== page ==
Education

Prime Specimens

October 08, 2004 1 min read
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Howard Whitten, a high school science teacher in Maine, offers a class that truly requires hands-on experience: taxidermy.

“I can’t imagine being a science teacher and teaching the kids about birds from a picture, slide, or projector,” said Mr. Whitten, who teaches at Nokomis Regional High School in Newport, Maine.

Securing materials for his students to work with isn’t always easy. Now, thanks to a donation to Mr. Whitten’s program from the Smithsonian Institution in Washington, his students will have plenty.

The collection of about 400 specimens—some pelts, some mounted, and some frozen—is made up of “extras” from the institution’s Hall of Mammals in the National Museum of Natural History, which recently completed renovations.

Mr. Whitten heard about the specimens through a colleague who worked at the institution, often called “the nation’s attic.” Once his request that they be donated to his school was approved last month, he gladly accepted them.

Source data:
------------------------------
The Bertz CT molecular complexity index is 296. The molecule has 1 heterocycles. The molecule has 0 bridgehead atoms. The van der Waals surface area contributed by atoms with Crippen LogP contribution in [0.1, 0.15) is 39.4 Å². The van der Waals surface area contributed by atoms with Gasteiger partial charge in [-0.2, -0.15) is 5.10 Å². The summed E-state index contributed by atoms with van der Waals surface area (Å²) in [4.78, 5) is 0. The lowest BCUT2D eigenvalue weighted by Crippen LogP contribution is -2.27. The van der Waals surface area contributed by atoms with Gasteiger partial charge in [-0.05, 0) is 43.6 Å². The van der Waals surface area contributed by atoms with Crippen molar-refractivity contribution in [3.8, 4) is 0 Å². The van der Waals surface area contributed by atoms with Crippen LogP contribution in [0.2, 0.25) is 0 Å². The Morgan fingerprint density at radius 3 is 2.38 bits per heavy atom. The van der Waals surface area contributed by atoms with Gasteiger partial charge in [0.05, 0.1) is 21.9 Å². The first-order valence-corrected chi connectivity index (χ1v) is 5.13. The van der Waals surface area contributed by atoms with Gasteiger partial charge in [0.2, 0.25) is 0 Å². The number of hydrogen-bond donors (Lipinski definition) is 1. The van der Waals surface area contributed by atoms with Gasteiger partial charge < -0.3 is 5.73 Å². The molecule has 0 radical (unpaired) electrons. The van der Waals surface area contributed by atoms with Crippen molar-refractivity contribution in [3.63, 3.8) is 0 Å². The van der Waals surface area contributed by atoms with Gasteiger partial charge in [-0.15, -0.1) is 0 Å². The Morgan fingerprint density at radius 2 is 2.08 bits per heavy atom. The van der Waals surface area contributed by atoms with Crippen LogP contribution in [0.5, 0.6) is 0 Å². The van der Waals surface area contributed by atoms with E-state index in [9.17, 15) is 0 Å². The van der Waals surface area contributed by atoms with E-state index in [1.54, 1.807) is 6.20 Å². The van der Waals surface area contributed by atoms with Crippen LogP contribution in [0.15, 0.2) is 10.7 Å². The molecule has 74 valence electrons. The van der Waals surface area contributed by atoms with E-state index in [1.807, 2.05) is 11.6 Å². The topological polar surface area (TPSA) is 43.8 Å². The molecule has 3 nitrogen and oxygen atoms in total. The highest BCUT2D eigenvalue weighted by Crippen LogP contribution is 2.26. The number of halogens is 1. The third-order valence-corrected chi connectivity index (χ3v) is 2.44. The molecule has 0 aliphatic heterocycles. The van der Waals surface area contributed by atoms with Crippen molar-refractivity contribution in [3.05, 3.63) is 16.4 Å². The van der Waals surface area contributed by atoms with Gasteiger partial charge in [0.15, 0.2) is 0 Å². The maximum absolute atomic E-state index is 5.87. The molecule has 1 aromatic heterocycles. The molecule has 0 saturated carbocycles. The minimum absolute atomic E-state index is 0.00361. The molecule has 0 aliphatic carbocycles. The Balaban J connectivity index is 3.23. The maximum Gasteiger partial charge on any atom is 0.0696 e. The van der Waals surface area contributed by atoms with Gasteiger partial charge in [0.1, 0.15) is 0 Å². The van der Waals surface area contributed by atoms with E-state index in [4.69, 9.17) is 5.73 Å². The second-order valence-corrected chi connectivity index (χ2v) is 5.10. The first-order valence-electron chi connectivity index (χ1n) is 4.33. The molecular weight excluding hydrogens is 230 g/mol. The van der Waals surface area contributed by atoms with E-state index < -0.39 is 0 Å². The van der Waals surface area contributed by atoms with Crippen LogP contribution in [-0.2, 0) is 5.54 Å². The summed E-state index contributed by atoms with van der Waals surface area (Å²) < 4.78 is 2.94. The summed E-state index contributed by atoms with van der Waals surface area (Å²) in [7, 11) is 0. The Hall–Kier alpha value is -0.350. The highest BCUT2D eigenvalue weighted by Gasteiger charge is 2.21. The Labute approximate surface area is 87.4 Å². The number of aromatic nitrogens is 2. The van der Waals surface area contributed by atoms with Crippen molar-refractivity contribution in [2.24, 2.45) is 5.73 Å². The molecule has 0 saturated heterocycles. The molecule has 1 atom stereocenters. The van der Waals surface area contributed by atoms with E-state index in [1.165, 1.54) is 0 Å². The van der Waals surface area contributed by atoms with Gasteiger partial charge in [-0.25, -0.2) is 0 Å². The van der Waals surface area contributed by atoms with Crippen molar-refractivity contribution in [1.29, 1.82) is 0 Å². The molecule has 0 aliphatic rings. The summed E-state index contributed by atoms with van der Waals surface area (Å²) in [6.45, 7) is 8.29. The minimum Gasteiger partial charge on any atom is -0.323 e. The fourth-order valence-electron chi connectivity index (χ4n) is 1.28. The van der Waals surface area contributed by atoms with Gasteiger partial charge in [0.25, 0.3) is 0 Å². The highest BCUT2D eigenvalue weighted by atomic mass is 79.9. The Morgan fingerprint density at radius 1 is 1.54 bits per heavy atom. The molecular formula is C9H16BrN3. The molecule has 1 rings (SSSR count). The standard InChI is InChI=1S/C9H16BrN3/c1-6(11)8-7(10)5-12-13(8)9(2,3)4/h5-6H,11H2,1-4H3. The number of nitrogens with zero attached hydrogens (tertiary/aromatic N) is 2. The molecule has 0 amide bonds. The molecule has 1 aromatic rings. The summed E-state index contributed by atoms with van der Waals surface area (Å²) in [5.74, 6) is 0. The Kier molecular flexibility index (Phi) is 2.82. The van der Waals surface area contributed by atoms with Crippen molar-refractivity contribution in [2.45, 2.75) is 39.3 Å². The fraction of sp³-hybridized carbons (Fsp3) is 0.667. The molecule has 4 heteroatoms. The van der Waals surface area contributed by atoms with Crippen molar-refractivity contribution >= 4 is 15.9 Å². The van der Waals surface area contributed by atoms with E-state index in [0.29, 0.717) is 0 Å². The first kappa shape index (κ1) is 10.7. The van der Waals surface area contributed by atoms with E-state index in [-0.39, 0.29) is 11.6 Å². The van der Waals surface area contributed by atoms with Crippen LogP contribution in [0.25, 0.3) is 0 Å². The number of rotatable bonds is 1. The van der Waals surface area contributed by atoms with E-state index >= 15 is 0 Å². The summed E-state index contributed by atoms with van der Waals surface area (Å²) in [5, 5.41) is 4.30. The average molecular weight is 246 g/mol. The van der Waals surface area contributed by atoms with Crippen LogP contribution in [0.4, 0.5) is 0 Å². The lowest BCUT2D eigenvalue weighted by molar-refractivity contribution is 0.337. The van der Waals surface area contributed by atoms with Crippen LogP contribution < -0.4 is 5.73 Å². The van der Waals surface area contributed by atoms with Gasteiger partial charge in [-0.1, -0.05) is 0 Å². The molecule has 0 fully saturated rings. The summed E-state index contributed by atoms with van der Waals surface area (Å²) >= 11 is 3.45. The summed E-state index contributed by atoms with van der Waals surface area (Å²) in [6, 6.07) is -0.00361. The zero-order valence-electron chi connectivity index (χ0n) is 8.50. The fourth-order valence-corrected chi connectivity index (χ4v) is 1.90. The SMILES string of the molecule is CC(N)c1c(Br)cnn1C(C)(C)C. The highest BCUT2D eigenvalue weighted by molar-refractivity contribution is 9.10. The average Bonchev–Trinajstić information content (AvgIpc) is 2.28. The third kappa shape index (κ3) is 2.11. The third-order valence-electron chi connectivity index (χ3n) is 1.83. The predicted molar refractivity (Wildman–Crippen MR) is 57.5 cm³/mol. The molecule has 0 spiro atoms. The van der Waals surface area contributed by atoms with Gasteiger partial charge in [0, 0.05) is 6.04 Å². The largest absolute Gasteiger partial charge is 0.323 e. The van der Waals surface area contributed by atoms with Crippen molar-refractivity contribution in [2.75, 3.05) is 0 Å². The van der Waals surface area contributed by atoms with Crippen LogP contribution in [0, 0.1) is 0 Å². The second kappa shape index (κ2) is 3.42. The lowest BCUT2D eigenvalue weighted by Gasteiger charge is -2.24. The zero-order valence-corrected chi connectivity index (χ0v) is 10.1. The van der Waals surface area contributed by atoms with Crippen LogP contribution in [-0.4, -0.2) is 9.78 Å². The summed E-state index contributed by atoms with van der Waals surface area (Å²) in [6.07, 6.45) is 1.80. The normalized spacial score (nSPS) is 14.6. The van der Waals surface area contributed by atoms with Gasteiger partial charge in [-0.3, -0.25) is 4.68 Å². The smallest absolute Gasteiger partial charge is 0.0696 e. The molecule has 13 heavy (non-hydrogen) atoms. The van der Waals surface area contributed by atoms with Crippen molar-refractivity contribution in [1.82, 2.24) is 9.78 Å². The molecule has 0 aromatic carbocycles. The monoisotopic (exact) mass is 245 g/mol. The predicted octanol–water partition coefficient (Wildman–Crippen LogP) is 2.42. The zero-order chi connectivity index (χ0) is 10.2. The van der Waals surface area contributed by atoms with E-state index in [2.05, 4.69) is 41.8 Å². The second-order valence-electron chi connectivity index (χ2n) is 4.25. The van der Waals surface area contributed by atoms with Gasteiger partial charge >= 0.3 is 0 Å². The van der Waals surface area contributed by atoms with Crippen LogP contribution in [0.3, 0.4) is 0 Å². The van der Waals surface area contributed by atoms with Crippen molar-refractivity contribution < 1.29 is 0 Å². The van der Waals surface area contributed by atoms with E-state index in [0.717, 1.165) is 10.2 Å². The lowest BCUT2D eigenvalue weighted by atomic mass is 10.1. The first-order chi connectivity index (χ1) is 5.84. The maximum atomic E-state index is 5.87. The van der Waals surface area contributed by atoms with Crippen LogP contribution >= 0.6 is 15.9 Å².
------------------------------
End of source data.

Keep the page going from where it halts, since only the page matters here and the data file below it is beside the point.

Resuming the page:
All of the donations were scheduled to be transported to the 900-student school by this week. Though the Smithsonian has not established an official value, the collection is thought to be quite valuable.

Some of the notable stuffed animals include a mounted pair of lions from Mozambique and a grizzly bear and bighorn sheep from Russia.

“We’re desperate for these things in Maine,” Mr. Whitten said. “If I wasn’t such a good beggar, there would not be a program here.”

And since Mr. Whitten’s 15 students use the specimens as their textbooks, they are reaping the benefits of their teacher’s begging skills.

“I love it,” John Turdeon, 16, a junior, said of taxidermy. “We preserve the beauty of the environment.”

Mr. Whitten, who also teaches at the College of the Atlantic in Bar Harbor, plans to allow both his high school and college students to study the specimens. Other interested schools may borrow the specimens as long as they use care in handling and sign a contract, he said.

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